The Cambridge History of English and American Literature in 18 Volumes (1907–21).
Volume XIII. The Victorian Age, Part One.
§ 4. Carlyles marriage
The beginnings of Carlyle’s career as man of letters, all things considered, had been auspicious; perhaps, indeed, more auspicious than was justified by subsequent developments. But, at least, all thought of the bar as a profession was given up. Through Edward Irving, who, in the meantime, had settled in London, Carlyle became tutor to Charles Buller in 1822, and had the opportunity of getting to know something of a social world much above his own and of seeing London and even Paris. Before this, however, a new chapter in his life had begun with his introduction, in the early summer of 1821, to Jane Welsh of Haddington. Again, it was Irving whom he had to thank for this introduction, which formed a momentous turning-point in his life. Irving had himself been attracted by Miss Welsh, and she by him; but he was under other obligations; and the friendship between her and Carlyle was free to drift, in spite of many points of friction, into love. In 1826, the many difficulties and scruples which had arisen were successfully overcome, and she became Carlyle’s wife. After a short spell in Edinburgh, the young couple took up their abode amid the solitudes of the Dumfriesshire moors, at Craigenputtock, “the dreariest spot in all the British dominions,” where Mrs. Carlyle, born, if ever woman was, to grace a salon, spent six of her best years in oppressive solitude added to household work. With these years, which produced the essays on German literature, as well as Sartor Resartus, Carlyle’s apprenticeship to literature may be said to have come to a close.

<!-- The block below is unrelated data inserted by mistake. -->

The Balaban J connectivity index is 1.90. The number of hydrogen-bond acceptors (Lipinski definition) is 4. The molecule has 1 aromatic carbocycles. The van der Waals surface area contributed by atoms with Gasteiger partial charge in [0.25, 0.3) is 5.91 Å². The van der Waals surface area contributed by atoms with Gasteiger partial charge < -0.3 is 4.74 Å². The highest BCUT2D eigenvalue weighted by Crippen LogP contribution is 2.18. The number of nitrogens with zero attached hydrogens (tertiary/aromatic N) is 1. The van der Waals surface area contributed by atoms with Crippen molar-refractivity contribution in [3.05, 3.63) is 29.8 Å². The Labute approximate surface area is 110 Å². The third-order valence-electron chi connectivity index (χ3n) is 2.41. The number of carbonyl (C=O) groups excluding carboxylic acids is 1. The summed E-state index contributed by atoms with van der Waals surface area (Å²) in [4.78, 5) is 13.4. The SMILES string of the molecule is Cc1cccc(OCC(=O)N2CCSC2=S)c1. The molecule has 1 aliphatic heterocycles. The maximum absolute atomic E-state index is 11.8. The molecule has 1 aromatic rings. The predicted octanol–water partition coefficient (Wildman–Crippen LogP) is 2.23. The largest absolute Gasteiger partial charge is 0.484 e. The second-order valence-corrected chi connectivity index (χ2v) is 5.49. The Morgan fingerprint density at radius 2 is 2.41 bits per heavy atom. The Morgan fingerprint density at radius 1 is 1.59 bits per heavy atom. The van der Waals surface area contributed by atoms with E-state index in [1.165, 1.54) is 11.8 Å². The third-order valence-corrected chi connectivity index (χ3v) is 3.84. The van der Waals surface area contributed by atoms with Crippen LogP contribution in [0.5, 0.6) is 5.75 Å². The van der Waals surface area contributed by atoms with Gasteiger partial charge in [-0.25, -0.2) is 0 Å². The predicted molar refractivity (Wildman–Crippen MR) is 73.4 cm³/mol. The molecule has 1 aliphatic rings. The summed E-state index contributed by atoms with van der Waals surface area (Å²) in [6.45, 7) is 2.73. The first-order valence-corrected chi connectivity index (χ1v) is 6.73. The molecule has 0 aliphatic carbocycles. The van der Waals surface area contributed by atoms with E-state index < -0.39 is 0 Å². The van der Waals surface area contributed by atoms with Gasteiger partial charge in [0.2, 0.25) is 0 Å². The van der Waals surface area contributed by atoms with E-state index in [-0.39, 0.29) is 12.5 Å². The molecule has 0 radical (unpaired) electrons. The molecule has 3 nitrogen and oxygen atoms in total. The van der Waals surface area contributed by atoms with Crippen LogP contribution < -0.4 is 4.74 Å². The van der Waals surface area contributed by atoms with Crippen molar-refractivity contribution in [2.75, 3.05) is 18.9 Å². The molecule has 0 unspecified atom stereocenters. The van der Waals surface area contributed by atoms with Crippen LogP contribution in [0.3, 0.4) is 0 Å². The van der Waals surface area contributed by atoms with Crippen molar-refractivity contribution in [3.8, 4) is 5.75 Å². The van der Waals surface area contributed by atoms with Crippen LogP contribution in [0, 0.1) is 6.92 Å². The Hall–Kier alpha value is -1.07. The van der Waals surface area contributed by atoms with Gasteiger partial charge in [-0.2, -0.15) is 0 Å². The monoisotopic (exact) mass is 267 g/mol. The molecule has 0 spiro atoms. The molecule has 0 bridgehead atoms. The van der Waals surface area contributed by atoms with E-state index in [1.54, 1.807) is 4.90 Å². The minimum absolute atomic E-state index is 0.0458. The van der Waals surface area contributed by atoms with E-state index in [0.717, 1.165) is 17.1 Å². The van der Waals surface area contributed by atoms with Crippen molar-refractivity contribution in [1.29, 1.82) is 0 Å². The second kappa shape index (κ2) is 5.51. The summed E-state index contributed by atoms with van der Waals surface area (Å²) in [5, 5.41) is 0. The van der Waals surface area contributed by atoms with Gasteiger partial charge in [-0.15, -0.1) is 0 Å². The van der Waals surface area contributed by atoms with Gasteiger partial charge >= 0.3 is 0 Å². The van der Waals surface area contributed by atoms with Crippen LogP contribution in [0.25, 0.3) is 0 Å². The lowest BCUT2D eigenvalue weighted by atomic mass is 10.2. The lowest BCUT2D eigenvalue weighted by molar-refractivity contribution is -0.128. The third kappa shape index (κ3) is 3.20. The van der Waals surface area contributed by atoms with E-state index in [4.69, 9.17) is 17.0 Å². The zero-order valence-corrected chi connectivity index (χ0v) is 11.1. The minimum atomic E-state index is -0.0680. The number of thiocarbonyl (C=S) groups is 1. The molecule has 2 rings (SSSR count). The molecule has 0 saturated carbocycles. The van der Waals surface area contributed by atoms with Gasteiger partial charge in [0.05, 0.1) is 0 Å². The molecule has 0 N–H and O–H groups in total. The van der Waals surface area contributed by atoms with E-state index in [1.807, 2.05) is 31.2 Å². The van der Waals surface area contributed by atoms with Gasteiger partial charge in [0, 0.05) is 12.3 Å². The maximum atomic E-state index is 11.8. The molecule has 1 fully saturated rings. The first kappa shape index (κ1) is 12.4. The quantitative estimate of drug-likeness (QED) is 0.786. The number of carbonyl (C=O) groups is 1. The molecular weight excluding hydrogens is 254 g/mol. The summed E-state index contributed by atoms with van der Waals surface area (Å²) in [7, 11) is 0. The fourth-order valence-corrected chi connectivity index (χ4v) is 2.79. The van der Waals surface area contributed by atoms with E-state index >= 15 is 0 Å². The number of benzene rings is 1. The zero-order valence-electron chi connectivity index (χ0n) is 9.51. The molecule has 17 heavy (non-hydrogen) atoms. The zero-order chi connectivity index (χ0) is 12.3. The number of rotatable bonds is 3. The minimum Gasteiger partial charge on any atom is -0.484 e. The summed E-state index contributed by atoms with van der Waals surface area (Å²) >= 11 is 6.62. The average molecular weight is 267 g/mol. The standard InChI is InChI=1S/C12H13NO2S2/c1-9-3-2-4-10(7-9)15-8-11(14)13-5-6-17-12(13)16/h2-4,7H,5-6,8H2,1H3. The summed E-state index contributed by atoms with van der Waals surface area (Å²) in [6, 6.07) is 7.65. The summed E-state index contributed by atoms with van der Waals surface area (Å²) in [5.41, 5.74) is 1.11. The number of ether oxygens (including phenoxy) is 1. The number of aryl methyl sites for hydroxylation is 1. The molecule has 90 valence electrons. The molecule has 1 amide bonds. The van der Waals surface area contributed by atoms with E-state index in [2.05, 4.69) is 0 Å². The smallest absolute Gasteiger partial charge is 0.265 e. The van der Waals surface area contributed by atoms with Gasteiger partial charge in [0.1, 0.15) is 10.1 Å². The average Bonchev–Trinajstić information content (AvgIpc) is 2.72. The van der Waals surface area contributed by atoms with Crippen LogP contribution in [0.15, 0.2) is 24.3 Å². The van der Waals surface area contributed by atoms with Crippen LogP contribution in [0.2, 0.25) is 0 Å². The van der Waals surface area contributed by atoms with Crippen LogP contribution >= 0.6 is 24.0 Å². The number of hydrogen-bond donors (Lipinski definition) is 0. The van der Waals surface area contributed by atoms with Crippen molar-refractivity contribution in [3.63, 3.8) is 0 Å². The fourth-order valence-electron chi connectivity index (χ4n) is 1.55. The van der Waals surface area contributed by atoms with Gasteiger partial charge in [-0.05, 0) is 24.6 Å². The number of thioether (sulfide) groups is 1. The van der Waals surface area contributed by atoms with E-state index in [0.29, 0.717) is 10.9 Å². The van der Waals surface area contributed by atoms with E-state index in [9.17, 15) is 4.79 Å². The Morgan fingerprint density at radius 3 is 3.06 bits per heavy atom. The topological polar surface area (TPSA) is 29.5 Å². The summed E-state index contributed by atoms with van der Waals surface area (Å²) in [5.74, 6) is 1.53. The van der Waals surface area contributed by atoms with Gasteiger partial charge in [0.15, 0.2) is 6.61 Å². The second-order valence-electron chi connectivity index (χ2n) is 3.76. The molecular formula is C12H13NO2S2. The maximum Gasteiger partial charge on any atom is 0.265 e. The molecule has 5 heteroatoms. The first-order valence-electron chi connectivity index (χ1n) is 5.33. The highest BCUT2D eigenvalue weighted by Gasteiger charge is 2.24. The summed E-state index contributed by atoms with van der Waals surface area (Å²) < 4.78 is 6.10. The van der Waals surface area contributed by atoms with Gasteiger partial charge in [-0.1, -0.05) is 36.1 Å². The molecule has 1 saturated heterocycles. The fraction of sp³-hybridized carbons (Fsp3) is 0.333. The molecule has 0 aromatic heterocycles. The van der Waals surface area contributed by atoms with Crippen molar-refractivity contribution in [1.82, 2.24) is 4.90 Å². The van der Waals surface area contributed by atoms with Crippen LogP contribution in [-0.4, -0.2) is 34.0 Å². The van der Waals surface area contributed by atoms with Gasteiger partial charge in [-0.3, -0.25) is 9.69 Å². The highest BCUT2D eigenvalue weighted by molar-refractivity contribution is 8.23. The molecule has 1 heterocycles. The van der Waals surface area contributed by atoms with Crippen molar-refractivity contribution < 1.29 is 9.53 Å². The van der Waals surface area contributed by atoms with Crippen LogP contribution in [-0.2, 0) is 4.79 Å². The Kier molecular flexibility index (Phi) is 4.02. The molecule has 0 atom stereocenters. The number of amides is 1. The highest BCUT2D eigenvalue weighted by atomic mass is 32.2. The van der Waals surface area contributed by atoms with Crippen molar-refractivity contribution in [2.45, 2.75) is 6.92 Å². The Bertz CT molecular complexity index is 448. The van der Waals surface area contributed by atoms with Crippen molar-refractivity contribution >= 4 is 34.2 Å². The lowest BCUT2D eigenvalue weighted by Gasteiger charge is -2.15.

It will be convenient, at this stage, to consider what these literary beginnings under German influence meant for Carlyle. He was by no means, as has been often asserted, a pioneer of German studies in this country; he rather took advantage of an already existing interest in, and curiosity about, things German, to which many translations and magazine articles—Blackwood’s Magazine, for instance, had, since its inception in 1817, manifested a strong interest in German poetry—bear witness. Carlyle, however, had an advantage over other writers and translators of his day, in so far as his work is free from the taint of dilettantism, the besetting sin of all who, in those days, wrote on German literature in English magazines; he spoke with the authority of one who knew, whose study had been deep and fundamental, even although his practical knowledge of German at no time reached a very high degree of proficiency.